It's been a very nasty slump for shares of Pfizer (NYSE:PFE), which recently touched down with new 52-week lows of around $39 and change per share (now trading at $40.10). The COVID-19 vaccine boom days are over, even if the pandemic isn't. With that, it will be harder for Pfizer to keep earnings growth going strong. In any case, Pfizer has plenty of tools (like M&A and a robust drug pipeline) it can leverage to help offset looming growth pressures (declining COVID vaccine demand and future patent expiries).
Further, Pfizer stock's bearish slump has paved the way for some really low expectations, making Pfizer a compelling value play for contrarians willing to brave the negative momentum. Due to a modest valuation and underrated tools to help offset growth pressures, I remain bullish on Pfizer stock.
Pfizer is Getting Ready for a Post-COVID Environment
The post-COVID overhang has also weighed heavily on Pfizer's vaccine peer Moderna (NASDAQ:MRNA), which is in a bear market as well. As vaccine demand falls, the price-to-earnings multiples of both companies stand to swell. Lower earnings mean a higher multiple, calling for a reduction in share price.
Despite headwinds in the post-COVID environment, shares of both companies, I believe, have overswung to the downside, especially when it comes to Pfizer, which seems very well-equipped to deal with a slow and steady fall in COVID vaccine demand.
Indeed, Moderna had more to gain compared to Pfizer from its mRNA COVID vaccine. Now that the tables have turned, Moderna has more to lose, at least until it launches its next big blockbuster. Still, it's been a magnificent run for Moderna's early investors. Despite the latest 67% peak-to-trough drop, shares are still up nearly 600% since late 2018 when shares went public.
As Pfizer continues exploring options to lessen the impact of its declining COVID business, I think investors should be more willing to give the ailing biopharmaceutical firm the benefit of the doubt.
In recent years, Pfizer has been busy putting its COVID windfall to good use on the M&A front. Most recently, Pfizer made its biggest splash in more than a decade with agreements in place to acquire biotech firm Seagen (NASDAQ:SGEN) for $43 billion.
Wall Street Seems Downbeat on Pfizer's Seagen Acquisition
The Seagen deal will give Pfizer an extensive roster of cancer treatments. More importantly, Pfizer will gain access to an impressive pipeline and some very impressive talent that could help spark a reacceleration in longer-term growth. Indeed, the "new" Pfizer is still very much focused on growth.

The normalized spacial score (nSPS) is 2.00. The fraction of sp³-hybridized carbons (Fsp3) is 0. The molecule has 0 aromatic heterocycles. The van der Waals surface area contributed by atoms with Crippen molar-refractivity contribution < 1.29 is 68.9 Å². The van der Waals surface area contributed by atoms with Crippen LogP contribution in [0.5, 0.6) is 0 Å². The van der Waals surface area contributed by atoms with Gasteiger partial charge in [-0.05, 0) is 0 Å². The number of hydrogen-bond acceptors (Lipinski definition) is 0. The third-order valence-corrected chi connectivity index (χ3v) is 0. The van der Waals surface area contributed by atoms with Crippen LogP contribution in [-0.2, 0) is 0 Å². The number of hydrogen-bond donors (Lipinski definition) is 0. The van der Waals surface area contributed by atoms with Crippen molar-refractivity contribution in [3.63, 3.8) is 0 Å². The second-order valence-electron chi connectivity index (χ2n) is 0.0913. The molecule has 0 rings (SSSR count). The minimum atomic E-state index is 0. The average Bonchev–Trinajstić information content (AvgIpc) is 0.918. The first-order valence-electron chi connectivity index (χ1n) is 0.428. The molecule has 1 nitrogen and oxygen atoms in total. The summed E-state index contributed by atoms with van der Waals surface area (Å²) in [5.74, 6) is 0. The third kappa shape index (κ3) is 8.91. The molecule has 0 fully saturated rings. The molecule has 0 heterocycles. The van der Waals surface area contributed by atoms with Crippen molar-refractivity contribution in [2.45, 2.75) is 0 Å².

Pfizer CEO Albert Bourla recently remarked that the field of oncology "continues to be the largest growth driver in global medicine." With Seagen aboard, Pfizer stands out as a firm that will play a role in the world's fight against cancer.
For now, investors don't like the deal. The price tag wasn't cheap, and the company isn't profitable yet. Regardless, Seagen's trajectory suggested that the firm was well on its way to moving into profitability at some point in the future. In any case, I view Seagen as in excellent hands with Pfizer as it looks to invest in its future growth drivers. Seagen could prove to be a critical driver in the post-COVID era.
Earlier this month, Jefferies initiated Pfizer stock with a "Hold," citing the hazy outlook. Pfizer may be prepping for the post-COVID world, but execution and other unknowns make for a rather uncertain story.
Though Jefferies is right to be cautious in the face of such uncertainty, I do think expectations are now muted, with shares trading at a mere 7.3 times trailing earnings or 12 times forward earnings. The 4% dividend yield also looks tempting for a firm that has the means to make a return to the growth track with the help of M&A.
Is Pfizer Stock a Buy, According to Analysts?
Turning to Wall Street, PFE stock comes in as a Moderate Buy. Out of 15 analyst ratings, there are four Buys and 10 Hold recommendations. The average Pfizer price target is $48.50, implying upside potential of 20.95%. Analyst price targets range from a low of $40.00 per share to a high of $75.00 per share.
The Takeaway: Expectations Seem Too Low
Pfizer stock is much-hated right now as it looks for means to offset its stalling COVID business. The firm's future plans may be a tad hazy, but I think the 35% drop is overdoing it.
Like it or not, Pfizer looks poised to acquire its way to growth. As a pharmaceutical behemoth with a great top boss, Alberta Bourla, I'd say Pfizer is now an intriguing play in a potential recession year.
The views and opinions expressed herein are the views and opinions of the author and do not necessarily reflect those of Nasdaq, Inc.